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This is Sacramento. They chose to hitch their wagon on being a professional sports destination a long time ago. Honestly, I'm at a loss for words on why Sac State has never been able to bring in "heavy hitter" donations like other universities get. :thumbdown: I've said this before, but Sac State doesn't have anyone to help galvanize the forces into a common goal, which is to help elevate the Sacramento State sports program, or even the university in general. To put it another way, the movement that helped keep the Kings in Sacramento and build the Golden 1 Center just isn't there for Sac State. :evil: I really think Sacramento's indifference toward its university has been a major problem and I don't have any easy answers. :tothehand: We live in a pro sports market and I don't know what can be done for Sacramento to develop an appetite for its college sports teams.
BuckeyeHornetFan
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Green Cookie Monster wrote:
Fri Dec 06, 2019 11:50 am
https://goaztecs.com/news/2019/12/5/gen ... adium.aspx

Why cant Sac ever secure this type of funding/donation?
They have. They just got it for a science building instead of a sports facility.
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BuckeyeHornetFan wrote:
Fri Dec 13, 2019 8:49 am
Green Cookie Monster wrote:
Fri Dec 06, 2019 11:50 am
https://goaztecs.com/news/2019/12/5/gen ... adium.aspx

Why cant Sac ever secure this type of funding/donation?
They have. They just got it for a science building instead of a sports facility.
After San Joaquin Delta College dumped their planetarium several years ago (promising to bring it back before ultimately reneging on on that promise, just as they've reneged on their promise to open a campus in Lodi, opting instead for Mountain House, the world capital of the underwater mortgage), the Sac-Joaquin Valley needed a planetarium SOMEWHERE. While I haven't been to Sac's new one yet, I've heard that it's freaking AMAZING. I will gladly support funding academics. Just don't lose sight of the fact that athletics needs funding, too....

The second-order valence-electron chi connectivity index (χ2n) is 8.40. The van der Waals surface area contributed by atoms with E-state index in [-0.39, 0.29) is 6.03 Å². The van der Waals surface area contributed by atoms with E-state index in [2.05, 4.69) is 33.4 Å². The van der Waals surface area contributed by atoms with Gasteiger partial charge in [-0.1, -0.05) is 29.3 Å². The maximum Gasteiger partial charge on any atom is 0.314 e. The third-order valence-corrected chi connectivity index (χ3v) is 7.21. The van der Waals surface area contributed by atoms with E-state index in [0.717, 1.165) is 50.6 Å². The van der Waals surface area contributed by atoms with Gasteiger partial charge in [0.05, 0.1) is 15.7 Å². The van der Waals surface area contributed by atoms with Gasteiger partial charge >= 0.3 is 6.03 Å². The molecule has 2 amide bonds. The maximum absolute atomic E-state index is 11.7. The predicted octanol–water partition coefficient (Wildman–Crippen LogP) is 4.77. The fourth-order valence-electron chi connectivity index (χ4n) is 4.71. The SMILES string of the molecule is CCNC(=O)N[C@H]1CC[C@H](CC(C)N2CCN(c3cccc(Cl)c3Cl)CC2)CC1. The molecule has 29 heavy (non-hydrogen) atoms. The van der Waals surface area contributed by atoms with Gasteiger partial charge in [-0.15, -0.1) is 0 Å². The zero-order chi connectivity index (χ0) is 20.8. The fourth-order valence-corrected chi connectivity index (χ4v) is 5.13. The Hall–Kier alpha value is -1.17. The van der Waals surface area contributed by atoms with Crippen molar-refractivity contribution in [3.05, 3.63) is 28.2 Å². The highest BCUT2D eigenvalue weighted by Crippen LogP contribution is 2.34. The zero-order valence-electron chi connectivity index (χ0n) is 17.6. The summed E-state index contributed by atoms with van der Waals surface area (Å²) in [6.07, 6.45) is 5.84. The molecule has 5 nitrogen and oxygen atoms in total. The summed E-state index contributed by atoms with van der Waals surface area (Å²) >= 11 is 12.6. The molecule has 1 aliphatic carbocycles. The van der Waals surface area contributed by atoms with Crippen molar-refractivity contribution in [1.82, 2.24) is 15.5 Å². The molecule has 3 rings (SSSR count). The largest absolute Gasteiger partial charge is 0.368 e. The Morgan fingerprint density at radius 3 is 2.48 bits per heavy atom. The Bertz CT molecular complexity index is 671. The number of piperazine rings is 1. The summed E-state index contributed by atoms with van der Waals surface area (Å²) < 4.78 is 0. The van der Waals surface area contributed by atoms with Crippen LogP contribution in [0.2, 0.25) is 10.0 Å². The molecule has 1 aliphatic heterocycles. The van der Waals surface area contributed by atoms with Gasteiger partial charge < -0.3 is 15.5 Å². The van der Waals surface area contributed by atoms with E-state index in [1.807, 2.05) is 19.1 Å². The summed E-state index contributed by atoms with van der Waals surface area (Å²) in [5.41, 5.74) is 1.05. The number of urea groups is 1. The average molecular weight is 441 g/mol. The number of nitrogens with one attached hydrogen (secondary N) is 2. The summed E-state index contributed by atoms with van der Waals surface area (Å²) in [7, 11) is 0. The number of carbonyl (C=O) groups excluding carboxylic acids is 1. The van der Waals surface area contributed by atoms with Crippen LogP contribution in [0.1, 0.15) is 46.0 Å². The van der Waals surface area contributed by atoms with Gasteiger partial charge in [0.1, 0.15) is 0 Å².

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Interesting discussion. I think there are a lot of flaws with Max Connor’s (and his staff’s) analysis. Settle in, this is a long post. Here is the article that links to the podcast:
https://statehornet.com/2019/12/athleti ... t-deficit/

Key points stated in the podcast:
· Based on FY18 numbers, article references USA Today as the data source
· $2.6M deficit is based on report from University Budgeting Advisory Committee (UBAC)
· Consulting firm issued a report to Athletics in October containing recommendations to streamline
revenues and decrease the deficit. That report has yet to be made public.
· Compares Sac State to Big Sky conference and Sac State has the highest deficit.
· 83% of athletic budget comes from allocated funds (not generated by athletics)
· Most Big Sky athletic departments don’t run large deficits
· Concessions at all CSUs are not run by athletics so that revenue does not go towards athletics
revenues
· Ticket sales are low
· Touches on the failure to build the events center when the 2004 referendum passed due to the
recession
· Student engagement should be increased
· Ticket sales in FY18 were ~$330k, 30% increase over FY17.
· 3 other schools in the BSC have lower ticket sales.
· Montukies at roughly $5M and $3M in ticket sales

Here is the actual verbiage from the UBAC FY20 Recommendations Document dated 5/3/19:
Athletics has an on-going deficit, and their revenue and budget are not sustainable based upon their expenses. In order to eliminate the deficit in the foreseeable future, a plan of action needs to be developed and implemented. Current projections for the deficit are at a minimum of $2.6M by June 30th .
· Every year Athletics incurs a deficit, the University’s Central Reserves is reduced to fund that deficit. This leaves less funding for additional courses, emergency or urgent situations, campus contribution requirements by the Chancellor’s Office for infrastructure or capital project funding, and other campus needs.
· Once a plan and timeline is implemented, there needs to be some sort of accountability and reporting measures to ensure progress is made towards eliminating this deficit.
· Since a consultant is currently reviewing the Athletics’ situation and will be providing a recommendation, UBAC is requesting an update around October 31, 2019 from Athletics so the committee members are not surprised with the following year’s Annual Budget Call submission.